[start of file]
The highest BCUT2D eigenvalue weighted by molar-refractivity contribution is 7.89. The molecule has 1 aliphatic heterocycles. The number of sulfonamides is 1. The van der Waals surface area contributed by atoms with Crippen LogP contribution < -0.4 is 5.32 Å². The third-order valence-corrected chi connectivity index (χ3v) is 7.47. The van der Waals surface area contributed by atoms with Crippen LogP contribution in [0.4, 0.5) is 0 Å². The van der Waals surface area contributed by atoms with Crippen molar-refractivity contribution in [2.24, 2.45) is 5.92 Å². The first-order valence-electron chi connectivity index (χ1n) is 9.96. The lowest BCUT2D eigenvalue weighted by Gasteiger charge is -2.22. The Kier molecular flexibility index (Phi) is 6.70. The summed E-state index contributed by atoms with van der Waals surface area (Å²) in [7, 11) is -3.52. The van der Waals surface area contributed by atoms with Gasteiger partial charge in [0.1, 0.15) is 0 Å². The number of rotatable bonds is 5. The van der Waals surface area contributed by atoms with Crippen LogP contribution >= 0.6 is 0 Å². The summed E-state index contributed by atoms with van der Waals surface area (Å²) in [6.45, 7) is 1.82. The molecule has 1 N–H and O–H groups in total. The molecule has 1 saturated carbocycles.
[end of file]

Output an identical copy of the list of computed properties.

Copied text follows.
The highest BCUT2D eigenvalue weighted by molar-refractivity contribution is 7.89. The molecule has 1 aliphatic heterocycles. The number of sulfonamides is 1. The van der Waals surface area contributed by atoms with Crippen LogP contribution < -0.4 is 5.32 Å². The third-order valence-corrected chi connectivity index (χ3v) is 7.47. The van der Waals surface area contributed by atoms with Crippen LogP contribution in [0.4, 0.5) is 0 Å². The van der Waals surface area contributed by atoms with Crippen molar-refractivity contribution in [2.24, 2.45) is 5.92 Å². The first-order valence-electron chi connectivity index (χ1n) is 9.96. The lowest BCUT2D eigenvalue weighted by Gasteiger charge is -2.22. The Kier molecular flexibility index (Phi) is 6.70. The summed E-state index contributed by atoms with van der Waals surface area (Å²) in [7, 11) is -3.52. The van der Waals surface area contributed by atoms with Gasteiger partial charge in [0.1, 0.15) is 0 Å². The number of rotatable bonds is 5. The van der Waals surface area contributed by atoms with Crippen LogP contribution >= 0.6 is 0 Å². The summed E-state index contributed by atoms with van der Waals surface area (Å²) in [6.45, 7) is 1.82. The molecule has 1 N–H and O–H groups in total. The molecule has 1 saturated carbocycles.